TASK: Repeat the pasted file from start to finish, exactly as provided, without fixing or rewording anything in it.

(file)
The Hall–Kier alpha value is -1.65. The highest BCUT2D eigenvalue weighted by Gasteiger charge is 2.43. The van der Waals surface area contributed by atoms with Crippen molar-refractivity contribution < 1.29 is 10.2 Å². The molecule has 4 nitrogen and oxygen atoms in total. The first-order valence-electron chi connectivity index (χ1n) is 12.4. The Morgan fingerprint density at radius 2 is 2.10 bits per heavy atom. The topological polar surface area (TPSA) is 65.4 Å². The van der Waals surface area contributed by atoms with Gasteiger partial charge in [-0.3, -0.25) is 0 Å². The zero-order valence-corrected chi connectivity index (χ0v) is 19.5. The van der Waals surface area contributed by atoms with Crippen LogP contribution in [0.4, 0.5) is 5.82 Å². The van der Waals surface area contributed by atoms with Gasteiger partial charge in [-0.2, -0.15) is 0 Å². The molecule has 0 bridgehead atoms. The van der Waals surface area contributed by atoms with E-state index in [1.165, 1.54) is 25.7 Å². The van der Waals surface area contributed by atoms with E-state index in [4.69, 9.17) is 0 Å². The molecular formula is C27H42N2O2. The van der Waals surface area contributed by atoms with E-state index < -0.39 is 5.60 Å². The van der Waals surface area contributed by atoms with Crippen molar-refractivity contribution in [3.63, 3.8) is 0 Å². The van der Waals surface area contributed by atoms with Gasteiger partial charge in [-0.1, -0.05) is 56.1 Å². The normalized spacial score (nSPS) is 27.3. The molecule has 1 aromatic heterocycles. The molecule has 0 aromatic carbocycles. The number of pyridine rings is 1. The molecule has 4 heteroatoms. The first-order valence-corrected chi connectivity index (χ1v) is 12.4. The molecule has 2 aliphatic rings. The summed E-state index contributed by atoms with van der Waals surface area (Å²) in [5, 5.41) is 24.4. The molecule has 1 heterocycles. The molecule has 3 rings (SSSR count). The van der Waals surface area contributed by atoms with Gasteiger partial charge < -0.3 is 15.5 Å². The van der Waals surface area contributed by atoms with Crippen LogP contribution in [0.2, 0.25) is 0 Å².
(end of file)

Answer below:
The Hall–Kier alpha value is -1.65. The highest BCUT2D eigenvalue weighted by Gasteiger charge is 2.43. The van der Waals surface area contributed by atoms with Crippen molar-refractivity contribution < 1.29 is 10.2 Å². The molecule has 4 nitrogen and oxygen atoms in total. The first-order valence-electron chi connectivity index (χ1n) is 12.4. The Morgan fingerprint density at radius 2 is 2.10 bits per heavy atom. The topological polar surface area (TPSA) is 65.4 Å². The van der Waals surface area contributed by atoms with Gasteiger partial charge in [-0.3, -0.25) is 0 Å². The zero-order valence-corrected chi connectivity index (χ0v) is 19.5. The van der Waals surface area contributed by atoms with Crippen LogP contribution in [0.4, 0.5) is 5.82 Å². The van der Waals surface area contributed by atoms with Gasteiger partial charge in [-0.2, -0.15) is 0 Å². The molecule has 0 bridgehead atoms. The van der Waals surface area contributed by atoms with E-state index in [1.165, 1.54) is 25.7 Å². The van der Waals surface area contributed by atoms with E-state index in [4.69, 9.17) is 0 Å². The molecular formula is C27H42N2O2. The van der Waals surface area contributed by atoms with E-state index < -0.39 is 5.60 Å². The van der Waals surface area contributed by atoms with Crippen molar-refractivity contribution in [3.63, 3.8) is 0 Å². The van der Waals surface area contributed by atoms with Gasteiger partial charge in [-0.1, -0.05) is 56.1 Å². The normalized spacial score (nSPS) is 27.3. The molecule has 1 aromatic heterocycles. The molecule has 0 aromatic carbocycles. The number of pyridine rings is 1. The molecule has 4 heteroatoms. The first-order valence-corrected chi connectivity index (χ1v) is 12.4. The molecule has 2 aliphatic rings. The summed E-state index contributed by atoms with van der Waals surface area (Å²) in [5, 5.41) is 24.4. The molecule has 1 heterocycles. The molecule has 3 rings (SSSR count). The van der Waals surface area contributed by atoms with Gasteiger partial charge < -0.3 is 15.5 Å². The van der Waals surface area contributed by atoms with Crippen LogP contribution in [0.2, 0.25) is 0 Å².